Meanwhile, along the way going to Kafiliw, the party were able to take footage of the dense, tropical rainforests that cover almost 90% of Lias. These are thriving spots for numerous wildlife species like deer, warty pigs, Motet (wildcat), lizards, and snakes. Furthermore, the team were able to chance on smaller species of Rafflesias, considered as the largest flowers in the world. They are abundant in the lower forest areas of Lias during summer season.
“In the past, these wild creatures are everywhere but it is observed that these are rapidly disappearing because of abusive and uncontrolled hunting,” mentioned Fangkot Masadao, a local hunter.
Adjacent to the Kafiliw Twin Falls is the Sokok waterfall, which is sandwiched on two narrow, mountain crags. It is named as such because the site in the past have been a death trap for deer, making it easier for hunters to kill. It has a height of 10 meters and has a small cave, where, visitors could pose for posterity.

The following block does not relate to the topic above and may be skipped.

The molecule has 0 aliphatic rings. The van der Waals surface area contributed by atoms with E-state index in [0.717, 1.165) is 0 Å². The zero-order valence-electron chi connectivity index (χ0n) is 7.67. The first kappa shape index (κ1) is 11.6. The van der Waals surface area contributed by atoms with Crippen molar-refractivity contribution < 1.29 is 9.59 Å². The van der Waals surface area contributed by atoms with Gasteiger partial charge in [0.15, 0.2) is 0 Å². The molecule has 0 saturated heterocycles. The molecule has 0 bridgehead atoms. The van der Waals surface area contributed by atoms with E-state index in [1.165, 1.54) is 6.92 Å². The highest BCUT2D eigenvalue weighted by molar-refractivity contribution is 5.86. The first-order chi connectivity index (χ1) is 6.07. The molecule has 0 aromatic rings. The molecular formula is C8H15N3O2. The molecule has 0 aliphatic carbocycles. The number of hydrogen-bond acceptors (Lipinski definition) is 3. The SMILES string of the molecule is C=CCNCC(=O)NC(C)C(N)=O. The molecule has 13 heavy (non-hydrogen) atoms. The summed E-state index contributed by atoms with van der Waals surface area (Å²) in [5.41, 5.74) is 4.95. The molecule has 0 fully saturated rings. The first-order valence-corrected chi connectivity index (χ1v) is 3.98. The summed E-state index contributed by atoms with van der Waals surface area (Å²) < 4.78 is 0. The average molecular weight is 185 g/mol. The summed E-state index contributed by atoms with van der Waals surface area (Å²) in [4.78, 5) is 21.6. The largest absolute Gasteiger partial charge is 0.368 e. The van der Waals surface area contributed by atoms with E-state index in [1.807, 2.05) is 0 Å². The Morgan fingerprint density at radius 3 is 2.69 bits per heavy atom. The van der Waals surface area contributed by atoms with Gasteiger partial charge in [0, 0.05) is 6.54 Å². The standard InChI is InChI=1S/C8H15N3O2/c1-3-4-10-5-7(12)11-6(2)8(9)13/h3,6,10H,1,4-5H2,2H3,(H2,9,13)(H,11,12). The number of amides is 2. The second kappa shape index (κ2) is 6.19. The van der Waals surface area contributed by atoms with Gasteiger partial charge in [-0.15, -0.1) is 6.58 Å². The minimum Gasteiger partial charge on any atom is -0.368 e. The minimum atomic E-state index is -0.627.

Nap in the Wilderness
The party decided to spend the night along the banks of the Tanudan river. For dinner, they had to feast on tugtug (toads) and Kachews (finger-size fishes), which they earlier caught along the Kafiliw brook.
To keep themselves warm, they set up a fire around their designated sleeping quarters.
In a rare instance, a local hunter who caught a deer passed by and shared the trekkers meat to cook. This served as their viand for the following morning.
After the party were able to get sufficient photos and footages for the documentation, they finally departed back to the community.
A fruitful undertaking
The party who visit is expected to come up with a brief documentary highlighting their experiences and the spots they visited. This will be presented to the barangay officials of Lias to encourage them to approve and support any more plans of an eco-walk as part of it’s eco-tourism drive.
Moreover, the eco-walk would start as a means for the locals to appreciate the wonders of their ancestral domains, and subsequently, encourage them to initiate activities that would conserve these and protect them from exploitation.//Daniel Jason M. Maches